The DDIY Spirit
by Jack Boulware
Italy has found its newest star. Not Marcello
Mastroianni, not Ciccolina, not even Madonna's badmouthing of
the Vatican can measure up to the mighty Joan Ellis. Oh, you
haven't heard of her? You are out of the loop, my friends, because
Joan Ellis is it. Internet lines are cooking in Rome over
this babe. She's captured the imagination of an entire country,
birthplace of strong coffee and sunglasses with attitude. Not
bad for a 64-year-old mother of three from Redbank, New Jersey.
You see, Joan's
got herself a home page. That's right, a little DIY coming at
you. Joan's weekly film reviews have earned her the sobriquet
"The Pauline Kael of the Internet," according to Virtual
City magazine. They even call her cinematic criticism "surprisingly
witty and literate." Hungry for a sample? Jesus, so am I.
Here's a tidbit from a recent assessment of "The Bridges
of Madison County": "That bad book has come a long
Can we say it?
Yes we can. DIY is tits up.
Oh, it was a fashionable
enough buzzword a few years ago. Man, those were the days. Zines!
Punk! Grunge! Pirate radio! Public-access television! Yeah! Throw
it back in the face of the man! We're not sucking corporate cock,
nossir, we got our own thing going! We don't need anybody to
get the message out there, and if you don't like it, well, then
you're a dick! Whaddya think of that?
Now it's come to
a New Jersey housewife writing movie reviews for salivating Italians.
Please don't misunderstand.
The DIY impulse is a great one, and has produced many worthy
offspring. We also have the Rhino "DIY" punk anthology,
booming camcorder sales, how-to books on suicide and selling
one's body partseven Sunset magazine keeps telling us how
to build attractive household additions out of redwood. But let's
not kid ourselves: DIY is now a shorthand keystroke for editors
of technology hasn't stopped the heartbeat of America, however.
The postal system circulates roughly between 20,000 and 50,000
zines to all corners of the globe. Conservative estimates place
the number of e-zines at several thousand, and any chucklebum
with a modem has the potential to slap together their own home
page ("Hi, I'm Kevin, and this is a picture of myself as
a seven-year-oldhere's a list of my favorite bands!")
If you've surfed the Web, you've witnessed the damage. And how
about that cut-out section at the CD store? Isn't it a treasure
"We are becoming
boisterous and arrogant in the pride of a too speedily assumed
literary freedom," wrote Edgar Allen Poe back in 1836, who
might as well have been discussing the DIY media. "So far
from being ashamed of the many disgraceful literary failures
to which our own inordinate vanities and misapplied patriotism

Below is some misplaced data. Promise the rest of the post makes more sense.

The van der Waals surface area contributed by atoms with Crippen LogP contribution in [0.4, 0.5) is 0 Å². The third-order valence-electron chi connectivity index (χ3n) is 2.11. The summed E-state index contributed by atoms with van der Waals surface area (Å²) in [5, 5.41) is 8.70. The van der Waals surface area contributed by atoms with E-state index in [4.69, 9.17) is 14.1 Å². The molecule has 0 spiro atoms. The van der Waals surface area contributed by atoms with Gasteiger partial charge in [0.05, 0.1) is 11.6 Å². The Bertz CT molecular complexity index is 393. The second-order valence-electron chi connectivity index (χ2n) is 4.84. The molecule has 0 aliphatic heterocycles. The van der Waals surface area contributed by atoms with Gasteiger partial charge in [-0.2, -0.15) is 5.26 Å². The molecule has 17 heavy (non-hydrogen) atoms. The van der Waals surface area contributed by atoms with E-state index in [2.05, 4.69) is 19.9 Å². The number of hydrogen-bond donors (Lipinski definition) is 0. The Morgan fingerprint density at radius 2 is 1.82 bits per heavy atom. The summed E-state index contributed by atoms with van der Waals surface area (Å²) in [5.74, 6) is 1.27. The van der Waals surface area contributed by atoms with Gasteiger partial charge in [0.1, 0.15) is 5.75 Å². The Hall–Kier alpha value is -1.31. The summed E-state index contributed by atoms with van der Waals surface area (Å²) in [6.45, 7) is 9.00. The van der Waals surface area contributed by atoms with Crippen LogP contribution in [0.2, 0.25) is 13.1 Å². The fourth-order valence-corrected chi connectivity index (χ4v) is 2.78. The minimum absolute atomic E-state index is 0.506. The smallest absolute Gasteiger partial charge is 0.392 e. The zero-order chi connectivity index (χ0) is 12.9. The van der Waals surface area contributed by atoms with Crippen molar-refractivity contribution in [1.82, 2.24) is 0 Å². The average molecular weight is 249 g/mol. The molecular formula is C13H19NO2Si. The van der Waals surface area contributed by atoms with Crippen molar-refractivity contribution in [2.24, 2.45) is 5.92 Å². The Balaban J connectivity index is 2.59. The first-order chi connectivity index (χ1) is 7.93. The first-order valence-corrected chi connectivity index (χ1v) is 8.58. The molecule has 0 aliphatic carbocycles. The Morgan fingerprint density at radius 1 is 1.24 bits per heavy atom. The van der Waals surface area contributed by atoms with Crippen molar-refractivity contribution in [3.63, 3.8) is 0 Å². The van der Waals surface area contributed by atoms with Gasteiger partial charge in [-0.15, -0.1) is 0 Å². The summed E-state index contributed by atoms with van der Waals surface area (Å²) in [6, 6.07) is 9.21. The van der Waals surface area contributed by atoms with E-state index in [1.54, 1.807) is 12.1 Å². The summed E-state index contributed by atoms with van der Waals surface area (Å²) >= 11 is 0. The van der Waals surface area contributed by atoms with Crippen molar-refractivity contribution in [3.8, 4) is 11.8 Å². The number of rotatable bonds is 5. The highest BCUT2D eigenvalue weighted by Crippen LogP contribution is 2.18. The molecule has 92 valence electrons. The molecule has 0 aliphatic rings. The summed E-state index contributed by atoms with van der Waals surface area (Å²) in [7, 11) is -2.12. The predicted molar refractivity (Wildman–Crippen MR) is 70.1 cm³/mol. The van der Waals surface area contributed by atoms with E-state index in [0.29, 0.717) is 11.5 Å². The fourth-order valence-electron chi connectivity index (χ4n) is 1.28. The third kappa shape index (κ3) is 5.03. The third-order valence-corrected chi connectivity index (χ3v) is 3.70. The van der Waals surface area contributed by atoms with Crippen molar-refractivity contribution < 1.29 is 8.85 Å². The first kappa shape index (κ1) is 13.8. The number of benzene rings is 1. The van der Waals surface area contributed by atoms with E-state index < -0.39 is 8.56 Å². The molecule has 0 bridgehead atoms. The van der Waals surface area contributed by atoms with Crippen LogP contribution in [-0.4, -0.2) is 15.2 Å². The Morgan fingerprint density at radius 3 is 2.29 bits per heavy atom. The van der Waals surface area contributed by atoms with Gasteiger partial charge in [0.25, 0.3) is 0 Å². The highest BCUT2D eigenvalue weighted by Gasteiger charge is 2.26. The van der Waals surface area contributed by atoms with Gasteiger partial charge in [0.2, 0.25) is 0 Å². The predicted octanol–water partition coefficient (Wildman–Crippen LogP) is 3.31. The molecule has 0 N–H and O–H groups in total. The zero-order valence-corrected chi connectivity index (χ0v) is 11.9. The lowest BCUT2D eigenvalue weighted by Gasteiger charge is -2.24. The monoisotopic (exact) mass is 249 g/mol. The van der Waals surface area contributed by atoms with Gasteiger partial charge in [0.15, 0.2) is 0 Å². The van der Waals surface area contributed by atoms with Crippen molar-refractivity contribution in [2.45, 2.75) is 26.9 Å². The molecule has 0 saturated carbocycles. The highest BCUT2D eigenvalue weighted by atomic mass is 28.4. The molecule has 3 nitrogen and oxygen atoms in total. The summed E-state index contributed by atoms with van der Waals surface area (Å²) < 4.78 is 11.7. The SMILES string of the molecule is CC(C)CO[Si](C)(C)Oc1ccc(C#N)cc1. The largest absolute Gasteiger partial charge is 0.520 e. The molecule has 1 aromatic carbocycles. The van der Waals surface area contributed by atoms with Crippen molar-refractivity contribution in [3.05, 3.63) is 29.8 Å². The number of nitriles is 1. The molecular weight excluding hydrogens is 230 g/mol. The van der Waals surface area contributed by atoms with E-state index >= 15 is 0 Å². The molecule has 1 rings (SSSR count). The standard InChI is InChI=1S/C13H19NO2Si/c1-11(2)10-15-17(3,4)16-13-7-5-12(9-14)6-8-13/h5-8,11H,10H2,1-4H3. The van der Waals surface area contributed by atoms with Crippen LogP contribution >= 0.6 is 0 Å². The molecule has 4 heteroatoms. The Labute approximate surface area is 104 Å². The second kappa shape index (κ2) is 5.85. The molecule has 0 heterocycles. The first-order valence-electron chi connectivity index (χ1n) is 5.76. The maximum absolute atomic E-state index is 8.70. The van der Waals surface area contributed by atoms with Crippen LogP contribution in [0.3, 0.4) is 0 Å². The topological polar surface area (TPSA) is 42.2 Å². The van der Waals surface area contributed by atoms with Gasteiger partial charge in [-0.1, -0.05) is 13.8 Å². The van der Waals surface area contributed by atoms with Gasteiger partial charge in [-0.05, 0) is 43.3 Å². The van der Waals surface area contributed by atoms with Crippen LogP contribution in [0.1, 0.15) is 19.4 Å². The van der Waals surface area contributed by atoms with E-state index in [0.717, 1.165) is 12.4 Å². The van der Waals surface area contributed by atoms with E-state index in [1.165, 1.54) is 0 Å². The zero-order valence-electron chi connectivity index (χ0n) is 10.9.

have lately given birth, and so far from deeply lamenting that
these daily puerilities are of home manufacture, we adhere pertinaciously
to our original blindly conceived idea, and thus often find ourselves
involved in the gross paradox of liking a stupid book the better,
because, sure enough, its stupidity is American."
Of course, Edgar
never experienced the sheer ecstasy of his own home page. Plus,
he died in a gutter in Baltimore.
Our current tsunami
of homemade information can be blamed on Dr. Spockor should
we say Dr. Frankenstein. Unjustified positive reinforcement of
children has produced legions of deluded youth teeming with the
confidence, the responsibility of creativity to carry us into
the next Millennium. Getting patted on the head as a child does
not a genius make, especially in our SAT-saddened Golden State
of California. And the finger of blame must also be pointed at
our nation's art schools, jettisoning scads of young bohos eager
for a medium to express themselves, because, you see, their ideas
are new. Turning society on its ear. They've studied it.
No, sometimes a
kid has to be told, "You don't count. Not yet."
Clearly we've succumbed
to the banality of bandwidth. The public can't endure many more
zines of shitty poetry, lousy bands that have no chance in hell,
boring camcorder video "projects," or lame Web sites
that take forever to download a photo of somebody's beer bottle
collection. Hooray, you did it! You actually put together a collection
of information important to you personally! Congratulations!
You're a brilliant, sovereign individual, and your pinhead world
view is now available!
Yes, the DIY impulse
has been influential in our popular culture, but the essential
truth is obvious. Some of us are inferior. We can't help it.
We're pretty crappy at what we do. Some of us are terrible editors,
publishers, musicians, filmmakers, artists and "multi-media"
artisans. Most of us don't belong in the business of presenting
information. We should all shut the fuck up and go work at a
But you wouldn't
know it from the DIY peer industry. Magazine after magazine runs
glowing reviews of sloppy bands, blurry slapdash videos, Junior's
kooky Web site, and zine after zine of putrid nonsense barely
legible even to its creator. These zines then offer reciprocal
blowjobs to other zines, and Web sites link to other sites without
thought or logic. And Joan Ellis sits at her New Jersey kitchen
table, bravely pounding out another concise appraisal of Hollywood's
No, the time has
come for a new trend: DDIY. Don't Do It Yourself, America. GAJ
is our newest zeitgeist: Get a Job! Relax, sit back in your ratty
sofa and enjoy the show. Just because there's bad stuff out there
doesn't mean you have to participate. That's what surfing is
all about. And if you're an art student, what could be more transgressive,
more punk, more anti-anti than saying fuck you to DIY? Can you
see the slogans? "DIY sucks!" "DIY is for people
who can't handle being spoon-fed!" "DIY? I don't know,
Copyright 1996 Jack Boulware. This column originally appeared
in SF Weekly.
Posted with permission.
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